Beta-Integrin Implicated In Slow Healing Of Aged Muscles


With age, the function and regenerative abilities of skeletal muscles decrease. Therefore, the elderly can find it difficult to recover from injury or surgery.

A new study from the laboratory of Chen-Ming Fan from Johns Hopkins University has shown that a protein called β1-integrin is crucial for muscle regeneration. β1-integrin seems to provide a promising target for therapeutic intervention to combat muscle aging or disease.

Muscle stem cells are the primary source of muscle regeneration after muscle injury from exercise, accidents, or surgery. These specialized adult stem cells lie dormant in the muscle tissue, and muscles even have them stored off to the side of the individual muscle fibers. Because of their location, these muscle stem cells are known as muscle “satellite cells.” After damage, these satellite cells awaken and proliferate, and go on to make new muscle fibers and restore muscle function. Some satellite cells return to dormancy, which allows the muscle to keep a reservoir of healing cells that can repair the muscle over and over again. Fan and her colleagues determined that proteins called integrins, and in particular, β1-integrin, are integral for maintaining the cycle of hibernation, activation, proliferation, and then return to hibernation, in muscle stem cells.

Integrins are cell surface proteins that provide tight connections between cells and the immediate external environment.

Integrin Dimer Structure: Globular domain structures of α and β subunits in a stable dimer. Ligand binding happens at the interface of the αI (left panel) or β-propeller (right panel) and the βI domain.
Integrin Dimer Structure: Globular domain structures of α and β subunits in a stable dimer. Ligand binding happens at the interface of the αI (left panel) or β-propeller (right panel) and the βI domain.

Without integrins, almost every stage of the regeneration is disrupted. Fan and her group predicted that defects in β1-integrin likely contribute to aging, which is associated with reduced muscle stem cell function and decreased quantities of muscle stem cells. This means that healing after injury or surgery is very slow, which can cause a long period of immobility and an accompanying loss of muscle mass. Inefficient muscular healing in the elderly is a significant clinical problem. Therapeutic approaches would be quite welcome by the aging population and their physicians. One way to improve muscle regeneration would be to stimulate muscle satellite cells in older individuals.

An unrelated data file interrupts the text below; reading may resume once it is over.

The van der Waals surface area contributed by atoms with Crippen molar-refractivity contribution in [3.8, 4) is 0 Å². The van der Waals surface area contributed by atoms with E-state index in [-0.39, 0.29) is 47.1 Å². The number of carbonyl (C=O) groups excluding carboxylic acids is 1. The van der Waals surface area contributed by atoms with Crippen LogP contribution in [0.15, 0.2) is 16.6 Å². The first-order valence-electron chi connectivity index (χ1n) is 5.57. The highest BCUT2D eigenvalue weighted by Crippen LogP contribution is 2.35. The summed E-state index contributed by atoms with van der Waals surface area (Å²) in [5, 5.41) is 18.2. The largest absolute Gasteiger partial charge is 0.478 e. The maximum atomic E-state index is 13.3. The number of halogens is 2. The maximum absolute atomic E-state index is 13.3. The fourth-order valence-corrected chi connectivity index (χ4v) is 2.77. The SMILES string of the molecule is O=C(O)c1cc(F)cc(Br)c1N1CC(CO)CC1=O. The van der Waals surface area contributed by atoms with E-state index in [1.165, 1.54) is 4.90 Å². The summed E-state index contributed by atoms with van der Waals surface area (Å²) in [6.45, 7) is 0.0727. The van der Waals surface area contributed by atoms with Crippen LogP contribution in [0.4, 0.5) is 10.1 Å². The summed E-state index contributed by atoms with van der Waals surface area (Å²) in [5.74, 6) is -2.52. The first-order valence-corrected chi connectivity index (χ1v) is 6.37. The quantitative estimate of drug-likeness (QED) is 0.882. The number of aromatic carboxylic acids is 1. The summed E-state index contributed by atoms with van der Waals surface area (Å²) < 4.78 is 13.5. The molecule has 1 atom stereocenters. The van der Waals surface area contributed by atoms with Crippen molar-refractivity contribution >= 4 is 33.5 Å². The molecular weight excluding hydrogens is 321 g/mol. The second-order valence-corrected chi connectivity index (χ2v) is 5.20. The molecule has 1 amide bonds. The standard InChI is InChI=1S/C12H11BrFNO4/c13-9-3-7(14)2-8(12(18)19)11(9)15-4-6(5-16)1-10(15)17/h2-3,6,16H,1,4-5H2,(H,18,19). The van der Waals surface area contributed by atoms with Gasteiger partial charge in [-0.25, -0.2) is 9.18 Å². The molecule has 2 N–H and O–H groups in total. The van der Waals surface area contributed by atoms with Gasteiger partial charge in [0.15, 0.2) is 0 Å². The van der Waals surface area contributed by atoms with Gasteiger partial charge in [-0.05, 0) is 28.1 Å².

Fan and others determined that β1-integrin function is diminished in aged muscle stem cells. When they artificially activated integrins in aged mice, their regenerative abilities were restored to youthful levels. Improvement in regeneration, strength, and function were also seen when this treatment was applied to animals with muscular dystrophy, which underscores the potential importance of such an approach for the treatment of muscle disorders.

Muscle stem cells use β1-integrin to interact with many other proteins in the external environment of the muscle. Among this forest of proteins in the external environment of the muscle, Fan and her coworkers found one called fibronectin that might be the most relevant. They discovered that aged muscles contain substantially less fibronectin compared to young muscles. Like β1-integrin, eliminating fibronectin from young muscles makes them function as though they were old. However, restoring fibronectin to aged muscle tissue restores muscle regeneration to youthful levels. Fan’s group demonstrated a strong link between β1-integrin, fibronectin and muscle stem cell regeneration.

Taken together, the results show that aged muscle stem cells with compromised β1-integrin activity and aged muscles with insufficient amount of fibronectin both root causes of muscle aging. This makes β1-integrin and fibronectin very promising therapeutic targets.

This work appeared in the following journal: Michelle Rozo et al., “Targeting β1-integrin signaling enhances regeneration in aged and dystrophic muscle in mice,” Nature Medicine, 2016; DOI: 10.1038/nm.4116.

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Published by

mburatov

Professor of Biochemistry at Spring Arbor University (SAU) in Spring Arbor, MI. Have been at SAU since 1999. Author of The Stem Cell Epistles. Before that I was a postdoctoral research fellow at the University of Pennsylvania in Philadelphia, PA (1997-1999), and Sussex University, Falmer, UK (1994-1997). I studied Cell and Developmental Biology at UC Irvine (PhD 1994), and Microbiology at UC Davis (MA 1986, BS 1984).